# Online computation¶

Typically in auditory modelling, we precompute the entire output of each channel of the filterbank (“offline computation”), and then work with that. This is straightforward, but puts a severe limit on the number of channels we can use or the length of time we can work with (otherwise the RAM would be quickly exhausted). Brian hears allows us to use a very large number of channels in filterbanks, but at the cost of only storing the output of the filterbanks for a relatively short period of time (“online computation”). This requires a slight change in the way we use the output of the filterbanks, but is actually not too difficult. For example, suppose we wanted to compute the vector of RMS values for each channel of the output of the filterbank. Traditionally, or if we just use the syntax output = fb.process() in Brian hears, we have an array output of shape (nsamples, nchannels). We could compute the vector of RMS values as:

rms = sqrt(mean(output**2, axis=0))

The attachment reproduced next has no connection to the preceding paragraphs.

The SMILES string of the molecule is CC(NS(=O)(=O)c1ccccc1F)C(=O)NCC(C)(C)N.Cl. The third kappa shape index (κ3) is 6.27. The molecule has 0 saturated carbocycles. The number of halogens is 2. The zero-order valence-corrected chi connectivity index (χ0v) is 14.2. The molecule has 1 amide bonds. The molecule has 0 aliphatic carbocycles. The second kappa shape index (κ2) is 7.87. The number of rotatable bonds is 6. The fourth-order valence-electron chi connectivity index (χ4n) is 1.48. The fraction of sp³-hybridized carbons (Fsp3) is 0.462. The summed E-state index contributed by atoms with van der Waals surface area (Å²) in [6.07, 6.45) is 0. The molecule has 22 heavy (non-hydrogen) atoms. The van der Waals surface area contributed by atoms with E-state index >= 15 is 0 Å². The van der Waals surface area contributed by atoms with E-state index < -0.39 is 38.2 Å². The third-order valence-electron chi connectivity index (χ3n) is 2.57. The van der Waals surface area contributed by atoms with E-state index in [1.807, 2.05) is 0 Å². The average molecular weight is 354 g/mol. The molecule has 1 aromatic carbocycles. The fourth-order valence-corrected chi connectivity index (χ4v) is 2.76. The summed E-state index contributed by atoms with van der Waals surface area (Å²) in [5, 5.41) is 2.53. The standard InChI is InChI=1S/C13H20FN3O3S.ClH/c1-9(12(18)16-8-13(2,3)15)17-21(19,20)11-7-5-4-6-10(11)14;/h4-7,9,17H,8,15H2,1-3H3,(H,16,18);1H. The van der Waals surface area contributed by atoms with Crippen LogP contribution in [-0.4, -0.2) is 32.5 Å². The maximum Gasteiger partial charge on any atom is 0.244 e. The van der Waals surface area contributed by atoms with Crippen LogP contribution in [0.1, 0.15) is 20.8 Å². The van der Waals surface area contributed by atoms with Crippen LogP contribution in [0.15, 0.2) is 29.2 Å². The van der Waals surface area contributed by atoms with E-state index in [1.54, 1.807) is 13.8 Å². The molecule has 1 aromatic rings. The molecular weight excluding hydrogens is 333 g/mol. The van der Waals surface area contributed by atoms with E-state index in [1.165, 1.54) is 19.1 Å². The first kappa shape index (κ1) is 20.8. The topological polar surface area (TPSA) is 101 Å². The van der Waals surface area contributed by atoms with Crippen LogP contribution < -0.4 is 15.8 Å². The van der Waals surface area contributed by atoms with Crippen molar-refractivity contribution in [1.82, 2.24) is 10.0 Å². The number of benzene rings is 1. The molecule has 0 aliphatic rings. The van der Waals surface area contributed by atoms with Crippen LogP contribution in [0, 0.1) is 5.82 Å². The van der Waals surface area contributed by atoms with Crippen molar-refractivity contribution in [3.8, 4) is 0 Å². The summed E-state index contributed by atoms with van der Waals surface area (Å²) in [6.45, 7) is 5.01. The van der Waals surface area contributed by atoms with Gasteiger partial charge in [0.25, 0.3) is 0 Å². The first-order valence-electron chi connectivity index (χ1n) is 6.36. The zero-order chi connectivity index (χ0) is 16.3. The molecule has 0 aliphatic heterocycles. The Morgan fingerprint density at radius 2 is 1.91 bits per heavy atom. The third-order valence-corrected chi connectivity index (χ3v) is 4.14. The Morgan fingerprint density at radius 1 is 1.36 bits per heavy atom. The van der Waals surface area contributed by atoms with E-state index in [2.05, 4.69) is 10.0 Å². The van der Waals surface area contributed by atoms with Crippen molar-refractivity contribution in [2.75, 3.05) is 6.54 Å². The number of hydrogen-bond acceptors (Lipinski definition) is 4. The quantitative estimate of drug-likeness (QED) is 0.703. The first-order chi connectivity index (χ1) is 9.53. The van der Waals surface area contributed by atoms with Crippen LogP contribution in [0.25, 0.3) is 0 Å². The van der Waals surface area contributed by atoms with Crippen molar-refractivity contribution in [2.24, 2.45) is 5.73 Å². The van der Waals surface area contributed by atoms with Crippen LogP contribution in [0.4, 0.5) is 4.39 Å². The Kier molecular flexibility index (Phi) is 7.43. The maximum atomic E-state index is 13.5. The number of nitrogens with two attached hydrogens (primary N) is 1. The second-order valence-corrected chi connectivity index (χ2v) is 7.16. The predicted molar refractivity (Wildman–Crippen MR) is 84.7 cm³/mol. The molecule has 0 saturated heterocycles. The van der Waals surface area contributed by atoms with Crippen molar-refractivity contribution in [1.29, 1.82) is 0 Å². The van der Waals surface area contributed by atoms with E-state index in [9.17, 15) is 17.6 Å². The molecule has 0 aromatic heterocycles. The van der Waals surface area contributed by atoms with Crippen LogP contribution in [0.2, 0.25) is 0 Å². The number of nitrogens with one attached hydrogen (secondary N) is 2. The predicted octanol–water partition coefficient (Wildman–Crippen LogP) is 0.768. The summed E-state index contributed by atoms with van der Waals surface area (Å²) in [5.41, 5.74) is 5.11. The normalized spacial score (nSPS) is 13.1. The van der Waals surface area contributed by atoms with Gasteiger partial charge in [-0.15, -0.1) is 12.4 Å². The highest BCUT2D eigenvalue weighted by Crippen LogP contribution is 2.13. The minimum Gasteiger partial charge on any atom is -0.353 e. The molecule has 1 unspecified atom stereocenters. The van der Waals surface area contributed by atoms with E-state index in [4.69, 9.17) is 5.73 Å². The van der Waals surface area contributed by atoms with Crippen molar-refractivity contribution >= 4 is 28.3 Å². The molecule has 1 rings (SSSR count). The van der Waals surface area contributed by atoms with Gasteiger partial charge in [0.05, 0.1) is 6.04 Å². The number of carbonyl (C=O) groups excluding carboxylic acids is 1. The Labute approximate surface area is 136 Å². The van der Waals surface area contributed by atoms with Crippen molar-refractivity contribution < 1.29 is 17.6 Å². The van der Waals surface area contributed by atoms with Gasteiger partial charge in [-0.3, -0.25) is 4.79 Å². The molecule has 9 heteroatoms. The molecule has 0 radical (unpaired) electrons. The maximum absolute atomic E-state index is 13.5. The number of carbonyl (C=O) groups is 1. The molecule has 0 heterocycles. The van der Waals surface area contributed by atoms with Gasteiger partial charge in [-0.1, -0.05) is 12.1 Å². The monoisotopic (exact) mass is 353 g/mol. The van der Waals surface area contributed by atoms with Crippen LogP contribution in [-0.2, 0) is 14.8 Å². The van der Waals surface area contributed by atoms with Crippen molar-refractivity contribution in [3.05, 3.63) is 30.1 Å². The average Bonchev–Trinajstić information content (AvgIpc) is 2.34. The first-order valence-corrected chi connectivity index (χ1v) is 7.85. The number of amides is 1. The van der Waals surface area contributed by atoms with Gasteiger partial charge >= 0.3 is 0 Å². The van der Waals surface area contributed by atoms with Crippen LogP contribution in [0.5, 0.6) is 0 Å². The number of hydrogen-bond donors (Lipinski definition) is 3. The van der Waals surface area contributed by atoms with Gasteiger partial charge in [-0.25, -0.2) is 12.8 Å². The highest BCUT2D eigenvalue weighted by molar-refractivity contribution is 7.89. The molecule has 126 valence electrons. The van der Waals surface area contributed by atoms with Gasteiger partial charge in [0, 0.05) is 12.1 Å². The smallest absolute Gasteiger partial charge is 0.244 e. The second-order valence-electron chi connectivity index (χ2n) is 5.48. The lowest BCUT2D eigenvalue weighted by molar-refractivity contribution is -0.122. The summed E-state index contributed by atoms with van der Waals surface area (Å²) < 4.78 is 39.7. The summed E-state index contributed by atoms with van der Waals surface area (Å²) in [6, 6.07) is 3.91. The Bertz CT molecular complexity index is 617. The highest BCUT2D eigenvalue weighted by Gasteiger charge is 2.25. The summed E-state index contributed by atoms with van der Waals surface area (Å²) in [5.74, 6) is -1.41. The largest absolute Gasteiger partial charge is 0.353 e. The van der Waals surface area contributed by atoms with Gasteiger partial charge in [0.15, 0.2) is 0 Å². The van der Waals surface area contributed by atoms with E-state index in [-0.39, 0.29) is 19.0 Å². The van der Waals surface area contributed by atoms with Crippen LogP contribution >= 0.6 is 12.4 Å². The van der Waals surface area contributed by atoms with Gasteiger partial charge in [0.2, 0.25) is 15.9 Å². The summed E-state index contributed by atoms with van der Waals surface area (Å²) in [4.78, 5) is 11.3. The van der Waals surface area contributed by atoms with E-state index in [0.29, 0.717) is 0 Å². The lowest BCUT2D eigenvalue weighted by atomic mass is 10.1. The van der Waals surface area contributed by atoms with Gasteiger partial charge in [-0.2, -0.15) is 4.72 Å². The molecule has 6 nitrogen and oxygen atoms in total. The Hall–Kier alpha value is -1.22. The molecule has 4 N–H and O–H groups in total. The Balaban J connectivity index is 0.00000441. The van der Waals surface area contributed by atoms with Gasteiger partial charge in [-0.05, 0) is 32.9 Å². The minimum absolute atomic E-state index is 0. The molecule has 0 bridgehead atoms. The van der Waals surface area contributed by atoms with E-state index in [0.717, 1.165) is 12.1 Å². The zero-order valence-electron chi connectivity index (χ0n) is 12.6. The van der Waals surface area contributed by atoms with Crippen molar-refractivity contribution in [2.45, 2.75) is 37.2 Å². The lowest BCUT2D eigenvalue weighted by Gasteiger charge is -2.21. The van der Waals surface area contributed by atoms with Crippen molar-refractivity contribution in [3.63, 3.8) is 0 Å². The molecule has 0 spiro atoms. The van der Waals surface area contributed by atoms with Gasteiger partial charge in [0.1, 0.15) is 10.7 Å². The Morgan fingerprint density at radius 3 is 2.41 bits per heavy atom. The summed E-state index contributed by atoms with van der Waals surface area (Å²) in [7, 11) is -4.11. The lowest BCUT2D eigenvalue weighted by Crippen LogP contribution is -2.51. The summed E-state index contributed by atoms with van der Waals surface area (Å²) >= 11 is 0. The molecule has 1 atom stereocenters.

To do the same thing with online computation, we simply store a vector of the running sum of squares, and update it for each buffered segment as it is computed. At the end of the processing, we divide the sum of squares by the number of samples and take the square root.

The Filterbank.process() method allows us to pass an optional function f(output, running) of two arguments. In this case, process() will first call running = f(output, 0) for the first buffered segment output. It will then call running = f(output, running) for each subsequent segment. In other words, it will “accumulate” the output of f, passing the output of each call to the subsequent call. To compute the vector of RMS values then, we simply do:

def sum_of_squares(input, running):
return running+sum(input**2, axis=0)

rms = sqrt(fb.process(sum_of_squares)/nsamples)


If the computation you wish to perform is more complicated than can be achieved with the process() method, you can derive a class from Filterbank (see that class’ reference documentation for more details on this).